beatrice_otter: Me in red--face not shown (Default)
Tell us the name of a favorite story you have written, and why is it your favorite.

Going through my fic, this was a really tough one to decide.  I eventually had to pick two.

Overall, I would say To The Lord I Will Sing (Tanakh, Miriam and Deborah) and The Storyteller (Big Fish, Jenny Beamen Hill) are my two favorites.

The Song of Miriam and the Song of Deborah have fascinated me since I first studied them.  They are, between them, two of the oldest fragments of text in the Tanakh (aka the Hebrew Bible or the Old Testament).  As patriarchal as the Bible can be, that's quite amazing.  They also bear some superficial similarities, enough that some scholars claim they're actually two versions of what was originally the same song.  I don't know about that, but Miriam is the only female prophet in the Tanakh and Deborah is the only female judge, and they were both awesome in their different ways.  This story allowed me to play with the Biblical text, highlighting the similarities and differences between them, and the interplay of language.  It also let me do interesting things with structure.  I had so much fun writing it.

The Storyteller was a Yuletide fic, and an attempt to work through the theme of Big Fish (an excellent movie, you should all see it if you haven't) from a feminist perspective.  The story is all about the unreliable narrator, as Will explores the fantastical stories his father told him as a child.  But what I didn't understand until I wrote this story is that Will himself is an unreliable narrator.  Making Jenny the main character of my story gave me a chance to explore the truth behind the stories, and the reasons people tell the stories they do, all while having fun with the lush world of the south shown in the movie.

beatrice_otter: Yuletide (Yuletide)
And now I get to talk about my story some. Woo-hoo.

First off, if you've never seen the movie Big Fish, you need to get it on Netflix or something. It's a great movie about--well, about a lot of things actually. Mostly about storytelling and reality, and about the relationship between fathers and sons, and the problem of the unreliable narrator. It was directed by Tim Burton, stars Ewan McGregor, Albert Finney, Jessica Lange, Helena Bonham Carter, and Danny DeVito. It's an awesome movie, well made.

Big Fish is about a man named Edward Bloom, who tells incredible and fantastic stories about his life, and his son Will who believes that all the stories are lies and just wants to get to the truth while his father is dying of cancer. The movie is a series of Edward's stories interwoven with bits of Will talking to and about his father. Will eventually accepts the stories for what they are as a part of his father whether or not they're strictly factually accurate. And through the movie (especially at the end) you find out that while the stories are certainly exaggerated, the fantastic people Edward claims to have known throughout his life are all real people who show up at his funeral. Despite his acceptance of his father's storytelling, and the appearance of people he thought his father only made up, Will still believes him to be the ultimate unreliable narrator.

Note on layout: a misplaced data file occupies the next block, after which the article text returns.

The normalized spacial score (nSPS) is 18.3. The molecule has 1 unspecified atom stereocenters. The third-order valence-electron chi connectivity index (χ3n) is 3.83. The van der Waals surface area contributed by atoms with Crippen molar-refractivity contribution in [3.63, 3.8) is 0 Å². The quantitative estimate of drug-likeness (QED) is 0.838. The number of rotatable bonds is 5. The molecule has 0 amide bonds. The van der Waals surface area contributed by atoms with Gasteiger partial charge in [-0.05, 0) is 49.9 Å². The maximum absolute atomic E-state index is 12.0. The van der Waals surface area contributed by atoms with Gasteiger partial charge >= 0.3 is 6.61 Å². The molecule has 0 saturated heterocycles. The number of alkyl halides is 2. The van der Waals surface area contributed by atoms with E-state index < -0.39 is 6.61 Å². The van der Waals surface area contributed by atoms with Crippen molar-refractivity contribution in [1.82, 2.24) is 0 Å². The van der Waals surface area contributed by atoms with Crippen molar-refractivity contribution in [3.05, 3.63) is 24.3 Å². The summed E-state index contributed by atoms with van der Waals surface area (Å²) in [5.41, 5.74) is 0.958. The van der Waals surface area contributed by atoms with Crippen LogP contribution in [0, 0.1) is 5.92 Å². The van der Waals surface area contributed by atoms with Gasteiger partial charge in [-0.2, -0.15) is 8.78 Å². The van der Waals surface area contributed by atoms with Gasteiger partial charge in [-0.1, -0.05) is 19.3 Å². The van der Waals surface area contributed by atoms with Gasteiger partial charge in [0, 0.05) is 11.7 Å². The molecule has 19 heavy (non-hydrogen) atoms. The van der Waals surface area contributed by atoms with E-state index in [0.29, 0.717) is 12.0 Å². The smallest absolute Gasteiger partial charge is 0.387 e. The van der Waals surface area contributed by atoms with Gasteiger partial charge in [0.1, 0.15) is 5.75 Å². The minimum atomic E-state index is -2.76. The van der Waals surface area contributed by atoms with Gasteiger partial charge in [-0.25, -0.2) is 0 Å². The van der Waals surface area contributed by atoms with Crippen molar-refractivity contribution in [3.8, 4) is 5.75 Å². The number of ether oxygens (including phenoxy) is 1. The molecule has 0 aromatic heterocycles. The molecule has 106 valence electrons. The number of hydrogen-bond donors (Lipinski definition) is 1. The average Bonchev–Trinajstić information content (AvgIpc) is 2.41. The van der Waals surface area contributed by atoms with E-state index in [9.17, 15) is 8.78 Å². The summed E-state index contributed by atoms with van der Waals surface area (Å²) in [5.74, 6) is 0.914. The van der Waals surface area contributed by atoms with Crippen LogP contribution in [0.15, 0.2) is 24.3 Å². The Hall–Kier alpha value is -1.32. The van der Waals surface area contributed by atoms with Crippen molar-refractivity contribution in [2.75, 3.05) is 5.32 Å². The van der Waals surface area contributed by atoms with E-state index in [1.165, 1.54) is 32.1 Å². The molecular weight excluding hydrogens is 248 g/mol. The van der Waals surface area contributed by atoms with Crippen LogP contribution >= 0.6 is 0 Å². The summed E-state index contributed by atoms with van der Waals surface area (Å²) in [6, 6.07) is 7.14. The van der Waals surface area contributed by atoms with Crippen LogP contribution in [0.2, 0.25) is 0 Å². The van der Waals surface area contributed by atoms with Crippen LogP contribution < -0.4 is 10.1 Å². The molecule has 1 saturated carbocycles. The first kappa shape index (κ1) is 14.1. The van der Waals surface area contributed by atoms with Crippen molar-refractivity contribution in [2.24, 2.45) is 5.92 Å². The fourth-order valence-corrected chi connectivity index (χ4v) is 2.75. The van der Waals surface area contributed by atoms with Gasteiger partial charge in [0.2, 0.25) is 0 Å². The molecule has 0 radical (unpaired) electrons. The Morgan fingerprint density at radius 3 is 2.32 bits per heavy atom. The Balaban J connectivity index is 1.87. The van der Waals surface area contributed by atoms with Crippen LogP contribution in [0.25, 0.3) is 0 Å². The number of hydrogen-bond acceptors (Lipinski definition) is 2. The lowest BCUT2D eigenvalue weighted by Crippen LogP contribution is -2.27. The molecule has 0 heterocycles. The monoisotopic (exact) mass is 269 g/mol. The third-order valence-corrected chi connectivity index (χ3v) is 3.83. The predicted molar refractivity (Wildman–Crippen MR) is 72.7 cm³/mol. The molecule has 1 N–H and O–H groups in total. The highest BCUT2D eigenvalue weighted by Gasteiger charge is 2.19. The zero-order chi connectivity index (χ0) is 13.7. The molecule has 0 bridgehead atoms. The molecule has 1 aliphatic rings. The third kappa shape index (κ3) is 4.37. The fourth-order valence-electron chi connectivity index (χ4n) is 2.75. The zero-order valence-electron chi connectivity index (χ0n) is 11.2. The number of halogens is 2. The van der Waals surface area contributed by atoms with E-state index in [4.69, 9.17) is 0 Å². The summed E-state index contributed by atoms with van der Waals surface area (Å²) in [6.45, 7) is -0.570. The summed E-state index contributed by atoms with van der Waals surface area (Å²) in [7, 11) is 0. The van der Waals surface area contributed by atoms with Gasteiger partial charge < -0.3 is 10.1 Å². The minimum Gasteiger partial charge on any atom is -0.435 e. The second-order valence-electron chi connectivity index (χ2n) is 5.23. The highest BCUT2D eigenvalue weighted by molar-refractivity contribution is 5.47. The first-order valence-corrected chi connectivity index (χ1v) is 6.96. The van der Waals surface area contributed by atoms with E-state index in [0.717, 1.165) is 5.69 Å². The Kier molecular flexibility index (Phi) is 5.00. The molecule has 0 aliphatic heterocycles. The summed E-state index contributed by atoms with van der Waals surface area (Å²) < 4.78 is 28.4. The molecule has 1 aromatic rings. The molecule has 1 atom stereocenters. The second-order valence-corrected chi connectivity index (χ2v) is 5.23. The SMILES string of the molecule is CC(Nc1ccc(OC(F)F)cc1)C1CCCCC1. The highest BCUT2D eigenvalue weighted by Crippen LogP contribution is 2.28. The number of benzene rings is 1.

Anyway, at one point Will goes to visit a woman (Jenny) he believes his father had an affair with (he finds the deed to her house in some of his father's papers). He asks her, she says no she didn't, and tells a story of her relationship with Eddie. Despite logical inconsistencies and fantasy aspects (which Jenny tell him come from Eddie's storytelling, when Will questions her), Will accepts her story at face value. Because he does, the viewer is supposed to, as well, because the movie is set up to contrast Edward-the-unreliable-narrator and Will-the-reliable-narrator. But the irony is, Will is almost as unreliable a narrator as his father is, if in different ways. Will's absolute belief in his father's unreliability blinds him to the truth behind it, and his desire to learn the truth leads him to believe Jenny despite the fact that her story is just as fantastic and logically inconsistent as some of the ones his father tells. And because of the way the movie is told from his point of view, I never noticed his unreliability as a narrator (which introduces the probability of Jenny's unreliability as a narrator) until my [ profile] yuletide assignment made me go back and watch the movie with Jenny's point of view in mind. It was amazing the difference that made.

Anyway, I had so much fun writing this story. Like the movie, it's also about the ways in which stories impact reality and vice versa. It's also about growing up, and learning to control your own life, and about life in a small southern town, and the relationships between men and women.

The Storyteller (or the DW version)
beatrice_otter: I always have been what I chose (Choice)
Title: The Storyteller
Author: [ profile] beatrice_otter 
Fandom: Big Fish
Rating: PG
Characters: Jenny Hill, Edward Bloom
Warnings: none
Word Count: 13,219
Written For: Rana Eros for [ profile] yuletide  2008.
Betaed by: [ profile] kittydesade and [ profile] tesserae_, who each provided feedback that was very valuable to me.
Summary: The biggest fish in the river gets that way by not getting caught.

When Jenny Beamen was eight, a man came to town. )

Part Two


beatrice_otter: Me in red--face not shown (Default)

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